darkness using their ears.
By using echolocation, bats can find their food in total darkness. They
locate insects by
emitting inaudible high-pitched sounds (ultrasound), much higher in
pitch than humans can hear. They emit 10-20 high frequency beeps per second and
listening to echoes. In 18 century experiments a scientist realise that if
he blocks the bats' ears, they stray on the ground, they refuse or
crashed pathetically on obstacles. The conclusions broke the rules of
'Creation' and were not published... When the scientific community were
made aware of such experiments, they considered the results as
erroneous, because the experiments inflicted unnecessary suffering to
the bats. For some time they decided to adopt the theory that the bat's
ability to fly in the dark was attributed to the sixth 'touching/
feeling' sense. When the Titanic sunk, a scientist suggested that ships
are equipped with such sixth sense similar to the bat's blind vision to
make them navigate around obstacles such as icebergs. In 1937 in USA a
professor made the first ever recording of bats' sounds (the equipment
is now known as a bat detector) and reduced the ultrasound to lower
frequencies so the human ear could hear them. In 1943, America run
experiments with bats carrying miniature bombs that started a fire, in
Operation X-ray. These bats were to be aimed at Japan. After 2 million
dollars and the sacrifice of thousands of animals, the military
cancelled Operation X-Ray. We are now in the era of animal SONAR
research. Fascinating facts! For more on this watch the
first framed video underneath, called Secrets and Mysteries of Bats.
People who describe themselves as “blind as a bat” might want to
find a new turn of phrase. Scientists have recently discovered that some bats rely on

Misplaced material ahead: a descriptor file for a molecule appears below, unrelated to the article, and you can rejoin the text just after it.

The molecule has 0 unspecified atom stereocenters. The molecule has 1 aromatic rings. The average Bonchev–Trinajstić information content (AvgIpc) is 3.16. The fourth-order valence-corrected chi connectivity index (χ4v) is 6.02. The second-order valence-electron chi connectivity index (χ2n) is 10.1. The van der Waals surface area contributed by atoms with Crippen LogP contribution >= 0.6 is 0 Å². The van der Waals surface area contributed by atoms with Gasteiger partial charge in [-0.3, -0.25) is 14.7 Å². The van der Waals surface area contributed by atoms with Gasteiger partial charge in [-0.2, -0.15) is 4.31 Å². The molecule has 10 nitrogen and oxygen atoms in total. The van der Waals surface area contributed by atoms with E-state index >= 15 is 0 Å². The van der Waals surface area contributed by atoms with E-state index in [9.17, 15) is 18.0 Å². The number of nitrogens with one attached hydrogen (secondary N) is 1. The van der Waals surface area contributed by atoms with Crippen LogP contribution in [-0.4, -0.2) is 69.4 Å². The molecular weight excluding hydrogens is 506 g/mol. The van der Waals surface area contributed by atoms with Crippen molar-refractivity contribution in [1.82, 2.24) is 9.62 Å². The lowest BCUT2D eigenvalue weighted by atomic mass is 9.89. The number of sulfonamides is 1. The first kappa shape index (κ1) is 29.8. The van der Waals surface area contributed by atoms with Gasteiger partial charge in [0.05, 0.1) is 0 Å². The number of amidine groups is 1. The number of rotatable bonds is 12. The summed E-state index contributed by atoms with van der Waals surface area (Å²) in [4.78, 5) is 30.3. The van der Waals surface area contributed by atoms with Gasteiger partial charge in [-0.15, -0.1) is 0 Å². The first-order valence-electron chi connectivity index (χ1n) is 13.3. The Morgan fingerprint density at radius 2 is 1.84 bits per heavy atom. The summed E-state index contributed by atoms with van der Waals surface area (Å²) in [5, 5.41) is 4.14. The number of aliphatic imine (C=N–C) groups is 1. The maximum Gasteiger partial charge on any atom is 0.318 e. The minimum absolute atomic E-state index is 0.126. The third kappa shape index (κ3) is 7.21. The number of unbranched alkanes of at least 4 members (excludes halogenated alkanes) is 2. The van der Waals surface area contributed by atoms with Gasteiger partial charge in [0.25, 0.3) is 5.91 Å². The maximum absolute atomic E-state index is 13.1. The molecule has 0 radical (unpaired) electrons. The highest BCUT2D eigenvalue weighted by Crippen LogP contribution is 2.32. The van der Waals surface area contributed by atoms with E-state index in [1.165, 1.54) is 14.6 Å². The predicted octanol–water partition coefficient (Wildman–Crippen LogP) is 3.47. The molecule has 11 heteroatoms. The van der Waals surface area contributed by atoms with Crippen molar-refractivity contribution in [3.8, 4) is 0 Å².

polarized light to orient themselves. As bats awake at sunset and come out
to feed 15 minutes after the sunset, they use the band of polarized light
that appears in the sky (with one end pointing north and the other pointing
south) to adjust their internal compass.
Bats emit sounds generally through the mouth, but
Horseshoe bats and Old World leaf-nosed bats emit their echolocation calls
through their nostrils, where they have developed basal fleshy horseshoe or
leaf-like structures that are well-adapted to function as megaphones!
Bats are a hugely successful order of mammals and much
of their success is down to echolocation.
Just imaging how fast they need to process audio information when feeding
insects or flying as fast as 60mph in the dark! Toothed whales have evolved
echolocation, but let's be fair, they do not swim as fast or feed on minute
insects either! Interestingly, like electric
fish, which sense amplitude and phase changes of a self-generated electric
field to determine location and features of surrounding objects, bats have
independently evolved a
jamming avoidance response (JAR). This actually
helps them communicate in a large and noisy crowd of bats by changing the
timing of their calls or rapidly shifting their frequency!
So to find out
more about bats and echolocation, you can visit these links (Wikipedia,